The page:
For a band like Train – whose music has served as the backdrop for innumerable cloying “romantic” moments in film, television and perhaps even real life – to take on the decidedly heavier sounds of Led Zeppelin would initially seem like something of a joke. What qualifies the group behind such saccharine megahits like “Drops of Jupiter” and the insufferable “Soul Sister” to cover a band like Led Zeppelin, let alone replicate an entire album? Well, it seems that when you reach the level Train has, you can do pretty much whatever you want and no one will question you.
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Jun 282016
 

to_emmylou_coverTo Emmylou, the Fleeing Ghost Records’ compilation of LA-based artists covering the songs of Emmylou Harris, features eleven reverential performances. Each of the largely unknown artists collected here do a fine job of recasting her songs, both those well-known and those that run a little deeper, in a contemporary framework without sacrificing the heart and soul of the original. Not surprisingly, the primary focus throughout is on each artist’s voice, something for which Harris has long been known both on her own, as a collaborator and as one of the finest interpreters of Americana.

Fittingly then, opening track “Timberline” from Harris’ 1985 release The Ballad of Sally Rose is performed by the Silver Lake Chorus. Unfettered by musical accompaniment, the chorus of voices help establish the primary focus of the collection from the start. And while there are plenty of fine instrumental performances throughout, the over-arching element running through these songs – performed in styles ranging from straight country to contemplative indie rock – is the purity of the human voice. And in this case, the “voice” in question is that of Harris as a songwriter, something that is occasionally lost due to her high-profile collaborations and the immaculate nature of her voice.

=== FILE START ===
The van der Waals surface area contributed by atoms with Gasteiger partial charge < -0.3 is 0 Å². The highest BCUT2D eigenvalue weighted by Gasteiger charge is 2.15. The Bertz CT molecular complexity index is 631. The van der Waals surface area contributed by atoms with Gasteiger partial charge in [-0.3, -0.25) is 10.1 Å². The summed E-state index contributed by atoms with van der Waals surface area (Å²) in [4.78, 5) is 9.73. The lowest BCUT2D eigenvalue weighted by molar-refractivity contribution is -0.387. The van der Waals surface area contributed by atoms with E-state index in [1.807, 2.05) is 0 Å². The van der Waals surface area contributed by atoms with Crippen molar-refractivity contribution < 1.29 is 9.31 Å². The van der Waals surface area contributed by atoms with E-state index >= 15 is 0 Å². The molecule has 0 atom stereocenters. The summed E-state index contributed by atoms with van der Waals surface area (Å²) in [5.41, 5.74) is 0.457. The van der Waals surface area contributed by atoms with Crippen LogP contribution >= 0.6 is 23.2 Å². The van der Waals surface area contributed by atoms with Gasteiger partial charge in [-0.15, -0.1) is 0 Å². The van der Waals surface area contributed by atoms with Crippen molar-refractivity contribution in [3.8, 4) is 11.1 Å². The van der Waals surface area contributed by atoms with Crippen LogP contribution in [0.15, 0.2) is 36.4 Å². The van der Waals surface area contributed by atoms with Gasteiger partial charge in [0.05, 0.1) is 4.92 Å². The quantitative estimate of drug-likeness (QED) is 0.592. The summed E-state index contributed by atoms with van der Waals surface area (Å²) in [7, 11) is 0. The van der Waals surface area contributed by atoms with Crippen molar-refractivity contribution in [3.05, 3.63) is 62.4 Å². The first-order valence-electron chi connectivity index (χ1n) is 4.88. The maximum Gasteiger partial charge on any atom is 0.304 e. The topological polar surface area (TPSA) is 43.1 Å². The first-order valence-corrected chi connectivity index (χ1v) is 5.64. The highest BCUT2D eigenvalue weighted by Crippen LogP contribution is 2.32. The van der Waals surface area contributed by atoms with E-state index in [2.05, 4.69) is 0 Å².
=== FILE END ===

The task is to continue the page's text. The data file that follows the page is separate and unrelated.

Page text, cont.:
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Jun 232016
 

Tribute_to_Pet_Sounds_ReverberationFifty years on, Pet Sounds still stands as one of the definitive statements 20th century pop music has to offer. Its production, song craft and performances remain so powerful and influential they continue to resonate with generations of musicians and listeners. It is the former who have gathered here to pay their respects to an album that regularly tops “Greatest Albums of All Time” lists. That the majority of the artists collected on The Reverberation Appreciation Society Presents: A Tribute to Pet Sounds take their stylistic cues from pre- and post-Pet Sounds styles seems to have little bearing on the consideration for those included.

In fact, the majority of the artists assembled here owe more of a debt of gratitude to the earlier Beach Boys recordings – many, including Shannon and the Clams, the Black Angels, and the She’s sound as though they could have been contemporaries of the pre-LSD Beach Boys. That they would attempt to reimagine – there are no recreations here – such revered material in their own image is a fairly brazen move. Yet instead of relying on the studio expertise of Brian Wilson, the focus is placed on the songs themselves.